Deployment of a tensegrity footbridge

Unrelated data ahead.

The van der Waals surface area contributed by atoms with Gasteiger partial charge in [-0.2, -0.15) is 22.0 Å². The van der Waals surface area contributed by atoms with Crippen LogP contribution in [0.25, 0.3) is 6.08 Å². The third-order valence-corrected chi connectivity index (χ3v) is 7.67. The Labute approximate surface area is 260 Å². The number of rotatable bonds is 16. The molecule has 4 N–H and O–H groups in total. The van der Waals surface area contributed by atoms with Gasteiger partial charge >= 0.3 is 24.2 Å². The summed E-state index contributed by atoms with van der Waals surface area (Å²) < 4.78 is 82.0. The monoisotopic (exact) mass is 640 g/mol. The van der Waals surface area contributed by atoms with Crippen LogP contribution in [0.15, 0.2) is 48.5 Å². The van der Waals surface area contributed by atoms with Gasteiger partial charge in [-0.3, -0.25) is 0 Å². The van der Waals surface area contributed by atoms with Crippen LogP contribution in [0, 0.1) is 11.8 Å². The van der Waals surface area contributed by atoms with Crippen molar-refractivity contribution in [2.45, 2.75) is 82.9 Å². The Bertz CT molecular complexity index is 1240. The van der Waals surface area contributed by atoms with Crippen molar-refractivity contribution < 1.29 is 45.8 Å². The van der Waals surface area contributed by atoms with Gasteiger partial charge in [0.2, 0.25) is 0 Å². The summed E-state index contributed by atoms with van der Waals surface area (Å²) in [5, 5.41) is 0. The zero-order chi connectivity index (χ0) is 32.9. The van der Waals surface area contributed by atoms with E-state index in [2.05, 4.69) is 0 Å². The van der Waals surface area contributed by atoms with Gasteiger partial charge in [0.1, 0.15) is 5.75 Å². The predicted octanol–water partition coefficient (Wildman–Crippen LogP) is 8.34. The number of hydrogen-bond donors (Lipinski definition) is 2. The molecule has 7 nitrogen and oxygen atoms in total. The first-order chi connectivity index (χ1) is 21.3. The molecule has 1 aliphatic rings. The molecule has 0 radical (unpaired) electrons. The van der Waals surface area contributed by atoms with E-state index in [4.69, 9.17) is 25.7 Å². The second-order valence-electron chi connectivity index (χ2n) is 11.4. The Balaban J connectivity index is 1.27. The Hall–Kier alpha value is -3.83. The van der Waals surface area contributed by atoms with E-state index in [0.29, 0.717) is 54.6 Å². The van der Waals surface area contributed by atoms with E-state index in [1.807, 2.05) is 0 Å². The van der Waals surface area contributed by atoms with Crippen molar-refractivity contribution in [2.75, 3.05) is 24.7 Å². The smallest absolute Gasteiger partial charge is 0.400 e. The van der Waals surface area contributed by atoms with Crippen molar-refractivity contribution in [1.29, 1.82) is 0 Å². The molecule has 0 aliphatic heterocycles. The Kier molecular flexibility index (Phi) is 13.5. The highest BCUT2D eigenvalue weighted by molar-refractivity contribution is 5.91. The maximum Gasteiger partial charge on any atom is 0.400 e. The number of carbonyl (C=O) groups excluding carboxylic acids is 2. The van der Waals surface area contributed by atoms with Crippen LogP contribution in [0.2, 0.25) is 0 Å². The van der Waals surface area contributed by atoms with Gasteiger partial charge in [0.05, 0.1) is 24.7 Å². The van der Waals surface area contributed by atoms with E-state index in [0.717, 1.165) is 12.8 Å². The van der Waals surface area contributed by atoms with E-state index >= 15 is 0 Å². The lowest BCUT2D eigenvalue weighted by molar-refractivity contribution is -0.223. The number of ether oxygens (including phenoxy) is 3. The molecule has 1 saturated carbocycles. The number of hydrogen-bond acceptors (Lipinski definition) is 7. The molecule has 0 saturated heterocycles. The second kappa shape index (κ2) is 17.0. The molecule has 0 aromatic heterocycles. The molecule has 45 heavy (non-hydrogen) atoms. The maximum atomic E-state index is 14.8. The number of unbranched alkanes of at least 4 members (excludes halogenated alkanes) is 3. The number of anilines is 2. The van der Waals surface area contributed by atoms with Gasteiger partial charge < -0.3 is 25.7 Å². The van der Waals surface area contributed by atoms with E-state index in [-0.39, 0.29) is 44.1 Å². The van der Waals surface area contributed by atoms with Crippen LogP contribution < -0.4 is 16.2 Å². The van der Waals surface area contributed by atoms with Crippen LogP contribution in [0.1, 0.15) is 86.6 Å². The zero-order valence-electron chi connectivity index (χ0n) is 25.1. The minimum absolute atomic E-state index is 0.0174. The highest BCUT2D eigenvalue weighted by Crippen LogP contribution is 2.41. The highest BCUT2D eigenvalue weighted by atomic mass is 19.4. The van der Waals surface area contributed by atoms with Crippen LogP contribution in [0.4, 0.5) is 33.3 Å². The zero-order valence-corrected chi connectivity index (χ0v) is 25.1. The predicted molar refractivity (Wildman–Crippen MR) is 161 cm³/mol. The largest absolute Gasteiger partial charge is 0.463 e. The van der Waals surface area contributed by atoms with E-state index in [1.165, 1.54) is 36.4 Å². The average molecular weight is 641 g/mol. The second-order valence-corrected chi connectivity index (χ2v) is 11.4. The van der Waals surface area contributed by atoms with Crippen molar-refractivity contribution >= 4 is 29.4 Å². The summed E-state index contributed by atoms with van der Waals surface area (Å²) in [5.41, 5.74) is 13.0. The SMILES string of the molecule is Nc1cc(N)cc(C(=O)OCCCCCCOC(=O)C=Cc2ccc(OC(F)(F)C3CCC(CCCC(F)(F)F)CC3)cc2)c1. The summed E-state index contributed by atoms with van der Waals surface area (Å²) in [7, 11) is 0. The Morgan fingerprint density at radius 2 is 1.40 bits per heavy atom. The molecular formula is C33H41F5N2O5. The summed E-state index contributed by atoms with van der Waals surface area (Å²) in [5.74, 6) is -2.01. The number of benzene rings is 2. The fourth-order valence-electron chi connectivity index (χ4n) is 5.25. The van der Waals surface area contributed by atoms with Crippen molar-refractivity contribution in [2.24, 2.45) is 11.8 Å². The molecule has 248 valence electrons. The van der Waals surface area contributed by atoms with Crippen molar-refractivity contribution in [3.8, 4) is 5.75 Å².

Deployable structures are structures that transform their shape from a compact state to an extended in-service position. Structures composed of tension elements that surround compression elements in equilibrium are called tensegrity structures. Tensegrities are good candidates for deployable structures since shape transformations occur by changing lengths of elements at low energy costs. Although the tensegrity concept was first introduced in 1948, few full-scale tensegrity-based structures have been built. Previous work has demonstrated that a tensegrity ring topology is potentially a viable system for a deployable footbridge. This paper describes a study of a near-full-scale deployable tensegrity footbridge. The study has been carried out both numerically and experimentally. The deployment of two modules (one half of the footbridge) is achieved through changing the length of five active cables. Deployment is aided by energy stored in low stiffness spring elements. Self-weight significantly influences deployment, and deployment is not reproducible using the same sequence of cable- length changes. Active control is thus required for accurate positioning of front nodes in order to complete deployment through joining both sides at center span. Additionally, testing and numerical analyses have revealed that the deployment behavior of the structure is nonlinear with respect to cable-length changes. Finally, modeling the behavior of the structure cannot be done accurately using friction-free and dimension- less joints. Similar deployable tensegrity structures of class two and higher are expected to require simulation models that include joint dimensions for accurate prediction of nodal positions. DOI: 10.1061/(ASCE)ST.1943-541X.0001260 . © 2015 American Society of Civil Engineers.